Joan Painter Jones
1260 Library Street
Detroit (south of Grand River Avenue)
313 671 4447
Cafe de Troit
January 9 through January 30.
Ok, first off, the artist’s name really is Joan Painter Jones, or at least that’s what I’m told. Regardless, it’s a good name for someone who captures the struggles of everyday life in her paintings/assemblages. Jones mines her personal history – from childhood to the raising of her own children – to create narrative and poetic works. She builds her pieces from an assortment of refuse, including scraps of clothing, discarded wood, and floor tiling. The focus on childhood is enhanced through her use of such objects as crayons, child sized chairs, and chalkboards.
Despite their three dimensional nature, it is, however, safe to call these assemblages of objects paintings. While the pieces would have a lot to say strictly as a collection of the items and personal artifacts, Jones goes farther and applies bold, quite childlike color and imagery over the top of the objects. In fact, often the assemblage serves as a canvas for Jones to place a more complex narrative upon.
The vibrant use of color reinforces the childlike, though not childish, quality of Jones’ work. She paints iconic imagery of bright colored suns on garish, crazy quilts of a landscape. The pieces composed of clothing are quilt like in both construction and color. The clothing scraps are inspired choices – from puffy coats to denim jeans – sculpting the appropriate dimensionality to create a varied landscape. She also provides some unique moments like the inclusion of the texture of tree rings and a physical staircase ascending into a painting of houses. Jones scrawls over the pieces words that echo her poetry that hangs alongside the works.
Throughout the work and the poetry runs the theme of the “sheltered child.” Jones writes of and depicts a dangerous adult world. Barbed-wire holds a tiny chair together, which itself is adorned with sharpened crayons. Her bright colored and whimsical imagery is protective of the child’s innocence as is her inclusion of the more sculptural crib-like and child’s chair pieces. In this vein she offers perhaps the most unusual “Madonna and Child” probably ever, in the form of two scraps of wood with nails for limbs and drilled holes for features. Somehow in these simplest of forms she captures the innocence and helplessness of the child coupled with the caring and protectiveness of the mother. Jones’ work explores how do we protect children without simultaneously stifling their growth? While her paintings do not cover up the fact that sometimes that struggle is lost, they are filled with such warmth and care that they serve as a source of exuberance and hope.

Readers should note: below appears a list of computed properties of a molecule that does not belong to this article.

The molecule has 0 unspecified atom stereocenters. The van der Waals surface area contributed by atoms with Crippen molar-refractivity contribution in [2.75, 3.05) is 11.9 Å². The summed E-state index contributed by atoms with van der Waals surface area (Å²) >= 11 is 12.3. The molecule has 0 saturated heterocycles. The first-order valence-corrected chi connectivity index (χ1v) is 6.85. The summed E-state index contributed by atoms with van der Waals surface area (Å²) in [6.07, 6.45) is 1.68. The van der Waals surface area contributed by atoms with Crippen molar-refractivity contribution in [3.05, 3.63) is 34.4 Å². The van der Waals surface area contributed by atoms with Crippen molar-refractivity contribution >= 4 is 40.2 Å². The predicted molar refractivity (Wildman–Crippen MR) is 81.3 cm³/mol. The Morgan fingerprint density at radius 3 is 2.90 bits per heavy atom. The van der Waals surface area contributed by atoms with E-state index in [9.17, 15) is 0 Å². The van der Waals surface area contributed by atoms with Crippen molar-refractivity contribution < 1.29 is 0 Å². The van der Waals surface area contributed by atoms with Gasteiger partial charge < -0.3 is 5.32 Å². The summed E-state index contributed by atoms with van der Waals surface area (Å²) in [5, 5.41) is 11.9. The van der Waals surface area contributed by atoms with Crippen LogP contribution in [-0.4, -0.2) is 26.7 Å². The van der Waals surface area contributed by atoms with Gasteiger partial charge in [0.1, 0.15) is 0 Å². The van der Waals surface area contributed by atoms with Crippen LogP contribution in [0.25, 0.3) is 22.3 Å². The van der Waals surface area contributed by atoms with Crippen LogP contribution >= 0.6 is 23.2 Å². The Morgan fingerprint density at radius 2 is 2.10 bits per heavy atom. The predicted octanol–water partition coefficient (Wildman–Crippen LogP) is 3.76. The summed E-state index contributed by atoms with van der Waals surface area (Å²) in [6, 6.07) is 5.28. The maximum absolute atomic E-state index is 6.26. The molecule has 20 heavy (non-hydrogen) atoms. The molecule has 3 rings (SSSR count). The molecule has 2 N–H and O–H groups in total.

Jones works all maintain this theme of childhood and the dangers that threaten it. She accomplishes through pieces that may be distinctly different, yet all remain distinctively hers. She provides delightful moments of joy in the color, the paint handling, and the narrative, that allow us to persevere over the moments that make us fight back tears. – Nick Sousanis